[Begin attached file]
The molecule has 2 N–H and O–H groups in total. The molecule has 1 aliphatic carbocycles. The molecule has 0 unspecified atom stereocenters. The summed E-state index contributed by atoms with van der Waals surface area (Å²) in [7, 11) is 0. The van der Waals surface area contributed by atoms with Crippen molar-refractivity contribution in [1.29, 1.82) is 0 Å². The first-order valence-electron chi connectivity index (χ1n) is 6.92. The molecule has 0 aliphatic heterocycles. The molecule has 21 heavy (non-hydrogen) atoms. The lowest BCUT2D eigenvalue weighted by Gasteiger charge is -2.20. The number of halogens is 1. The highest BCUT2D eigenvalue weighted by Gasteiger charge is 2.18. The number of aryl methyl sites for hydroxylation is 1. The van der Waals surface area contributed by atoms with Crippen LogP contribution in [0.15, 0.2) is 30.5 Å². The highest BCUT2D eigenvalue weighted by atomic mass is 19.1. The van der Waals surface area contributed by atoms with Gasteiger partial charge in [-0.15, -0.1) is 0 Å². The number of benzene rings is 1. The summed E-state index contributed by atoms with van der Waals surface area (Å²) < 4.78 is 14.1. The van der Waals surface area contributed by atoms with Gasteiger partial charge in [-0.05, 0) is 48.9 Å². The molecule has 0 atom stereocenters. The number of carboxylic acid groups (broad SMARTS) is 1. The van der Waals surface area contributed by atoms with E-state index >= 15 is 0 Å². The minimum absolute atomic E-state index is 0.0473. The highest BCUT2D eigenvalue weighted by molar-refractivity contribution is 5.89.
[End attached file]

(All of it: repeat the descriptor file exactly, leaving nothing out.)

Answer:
The molecule has 2 N–H and O–H groups in total. The molecule has 1 aliphatic carbocycles. The molecule has 0 unspecified atom stereocenters. The summed E-state index contributed by atoms with van der Waals surface area (Å²) in [7, 11) is 0. The van der Waals surface area contributed by atoms with Crippen molar-refractivity contribution in [1.29, 1.82) is 0 Å². The first-order valence-electron chi connectivity index (χ1n) is 6.92. The molecule has 0 aliphatic heterocycles. The molecule has 21 heavy (non-hydrogen) atoms. The lowest BCUT2D eigenvalue weighted by Gasteiger charge is -2.20. The number of halogens is 1. The highest BCUT2D eigenvalue weighted by Gasteiger charge is 2.18. The number of aryl methyl sites for hydroxylation is 1. The van der Waals surface area contributed by atoms with Crippen LogP contribution in [0.15, 0.2) is 30.5 Å². The highest BCUT2D eigenvalue weighted by atomic mass is 19.1. The van der Waals surface area contributed by atoms with Gasteiger partial charge in [-0.15, -0.1) is 0 Å². The number of benzene rings is 1. The summed E-state index contributed by atoms with van der Waals surface area (Å²) < 4.78 is 14.1. The van der Waals surface area contributed by atoms with Gasteiger partial charge in [-0.05, 0) is 48.9 Å². The molecule has 0 atom stereocenters. The number of carboxylic acid groups (broad SMARTS) is 1. The van der Waals surface area contributed by atoms with E-state index >= 15 is 0 Å². The minimum absolute atomic E-state index is 0.0473. The highest BCUT2D eigenvalue weighted by molar-refractivity contribution is 5.89.